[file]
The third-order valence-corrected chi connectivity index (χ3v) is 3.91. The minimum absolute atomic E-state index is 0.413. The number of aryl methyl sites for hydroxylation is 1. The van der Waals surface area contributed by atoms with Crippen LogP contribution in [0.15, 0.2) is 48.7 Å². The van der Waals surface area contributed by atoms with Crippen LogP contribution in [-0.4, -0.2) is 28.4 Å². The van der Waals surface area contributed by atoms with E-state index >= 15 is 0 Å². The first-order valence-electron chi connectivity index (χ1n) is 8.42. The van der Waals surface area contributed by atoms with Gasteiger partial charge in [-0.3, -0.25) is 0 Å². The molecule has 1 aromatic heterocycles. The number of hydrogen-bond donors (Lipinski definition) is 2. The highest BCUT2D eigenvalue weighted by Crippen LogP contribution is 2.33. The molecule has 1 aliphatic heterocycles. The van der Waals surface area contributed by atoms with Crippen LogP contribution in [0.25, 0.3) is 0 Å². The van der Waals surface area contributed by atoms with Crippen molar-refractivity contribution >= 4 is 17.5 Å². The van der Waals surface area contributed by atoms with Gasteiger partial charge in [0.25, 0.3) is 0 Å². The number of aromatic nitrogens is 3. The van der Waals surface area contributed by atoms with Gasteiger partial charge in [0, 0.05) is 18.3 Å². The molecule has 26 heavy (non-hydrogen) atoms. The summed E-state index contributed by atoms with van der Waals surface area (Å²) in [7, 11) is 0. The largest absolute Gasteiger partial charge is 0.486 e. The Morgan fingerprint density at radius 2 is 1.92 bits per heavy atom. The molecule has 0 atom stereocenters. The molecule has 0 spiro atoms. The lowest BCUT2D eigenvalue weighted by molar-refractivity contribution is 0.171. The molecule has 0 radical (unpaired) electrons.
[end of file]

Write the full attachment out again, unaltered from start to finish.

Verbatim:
The third-order valence-corrected chi connectivity index (χ3v) is 3.91. The minimum absolute atomic E-state index is 0.413. The number of aryl methyl sites for hydroxylation is 1. The van der Waals surface area contributed by atoms with Crippen LogP contribution in [0.15, 0.2) is 48.7 Å². The van der Waals surface area contributed by atoms with Crippen LogP contribution in [-0.4, -0.2) is 28.4 Å². The van der Waals surface area contributed by atoms with E-state index >= 15 is 0 Å². The first-order valence-electron chi connectivity index (χ1n) is 8.42. The van der Waals surface area contributed by atoms with Gasteiger partial charge in [-0.3, -0.25) is 0 Å². The molecule has 1 aromatic heterocycles. The number of hydrogen-bond donors (Lipinski definition) is 2. The highest BCUT2D eigenvalue weighted by Crippen LogP contribution is 2.33. The molecule has 1 aliphatic heterocycles. The van der Waals surface area contributed by atoms with Crippen LogP contribution in [0.25, 0.3) is 0 Å². The van der Waals surface area contributed by atoms with Crippen molar-refractivity contribution >= 4 is 17.5 Å². The van der Waals surface area contributed by atoms with Gasteiger partial charge in [0.25, 0.3) is 0 Å². The number of aromatic nitrogens is 3. The van der Waals surface area contributed by atoms with Gasteiger partial charge in [0, 0.05) is 18.3 Å². The molecule has 26 heavy (non-hydrogen) atoms. The summed E-state index contributed by atoms with van der Waals surface area (Å²) in [7, 11) is 0. The largest absolute Gasteiger partial charge is 0.486 e. The Morgan fingerprint density at radius 2 is 1.92 bits per heavy atom. The molecule has 0 atom stereocenters. The molecule has 0 spiro atoms. The lowest BCUT2D eigenvalue weighted by molar-refractivity contribution is 0.171. The molecule has 0 radical (unpaired) electrons.